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Angela M. Chen, Vivian Manh, T. Rowan Candy; Longitudinal Evaluation of Accommodation During Treatment for Unilateral Amblyopia. Invest. Ophthalmol. Vis. Sci. 2018;59(5):2187-2196. doi: 10.1167/iovs.17-22990.
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Retinal image quality is dependent on accommodative performance. This longitudinal observational study of children with unilateral amblyopia evaluated the accommodative performance of the amblyopic eye during treatment.
Twenty-six participants with unilateral amblyopia and 10 participants with typical vision aged 3 to 10 years participated. Accommodative response was measured using modified Nott retinoscopy in monocular and binocular viewing conditions for target distances of 50, 33, and 25 cm, at enrollment and each follow-up visit.
Participants with amblyopia accommodated less accurately when viewing with their amblyopic eye in monocular than in binocular conditions. Over the course of amblyopia treatment, accommodative performance improved with amblyopic eye visual acuity (VA) improvement, although this was not consistent across individual participants. A linear mixed model showed that accommodative error worsened with increasing depth of amblyopia for monocular viewing with the amblyopic eye (0.14 diopter [D] per line of acuity loss, P = 0.001), with an interaction between VA and stimulus demand (0.09 D of additional lag per diopter of stimulus, per line of acuity loss, P < 0.001). Participant age, patching duration, length of time in the study, history of strabismus, and stereoacuity were not significant predictors of accommodative performance.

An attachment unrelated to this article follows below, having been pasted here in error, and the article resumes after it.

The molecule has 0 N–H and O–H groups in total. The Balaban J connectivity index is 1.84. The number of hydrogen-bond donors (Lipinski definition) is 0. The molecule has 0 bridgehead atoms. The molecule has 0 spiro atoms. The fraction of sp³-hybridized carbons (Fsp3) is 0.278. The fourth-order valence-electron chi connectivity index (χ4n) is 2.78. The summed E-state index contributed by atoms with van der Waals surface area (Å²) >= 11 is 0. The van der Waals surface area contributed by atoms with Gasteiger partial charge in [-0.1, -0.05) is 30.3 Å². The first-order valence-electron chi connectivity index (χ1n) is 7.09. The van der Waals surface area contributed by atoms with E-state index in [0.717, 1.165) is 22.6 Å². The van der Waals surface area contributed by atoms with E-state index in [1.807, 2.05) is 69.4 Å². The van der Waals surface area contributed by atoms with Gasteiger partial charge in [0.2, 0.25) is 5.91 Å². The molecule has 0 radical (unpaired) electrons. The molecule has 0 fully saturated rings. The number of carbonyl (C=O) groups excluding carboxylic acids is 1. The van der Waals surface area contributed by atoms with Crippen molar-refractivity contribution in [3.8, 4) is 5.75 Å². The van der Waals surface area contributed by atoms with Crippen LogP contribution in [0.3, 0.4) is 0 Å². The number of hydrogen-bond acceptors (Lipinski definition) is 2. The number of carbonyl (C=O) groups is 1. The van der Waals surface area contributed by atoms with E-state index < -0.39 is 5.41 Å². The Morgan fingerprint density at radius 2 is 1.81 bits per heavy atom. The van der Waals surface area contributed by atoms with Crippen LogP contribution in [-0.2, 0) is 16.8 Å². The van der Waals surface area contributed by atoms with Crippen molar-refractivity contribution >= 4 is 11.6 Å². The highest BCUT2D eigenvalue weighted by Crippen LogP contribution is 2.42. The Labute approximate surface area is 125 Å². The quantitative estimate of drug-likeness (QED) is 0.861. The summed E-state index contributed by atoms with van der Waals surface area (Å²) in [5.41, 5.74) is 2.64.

Overall, poor monocular accommodative performance of the amblyopic eye was associated with worse amblyopia and improved simultaneously with VA improvement, although there was variability across the study cohort. Further research is needed to determine the causal relationship between amblyopic eye VA and accommodation and its impact on amblyopia treatment.
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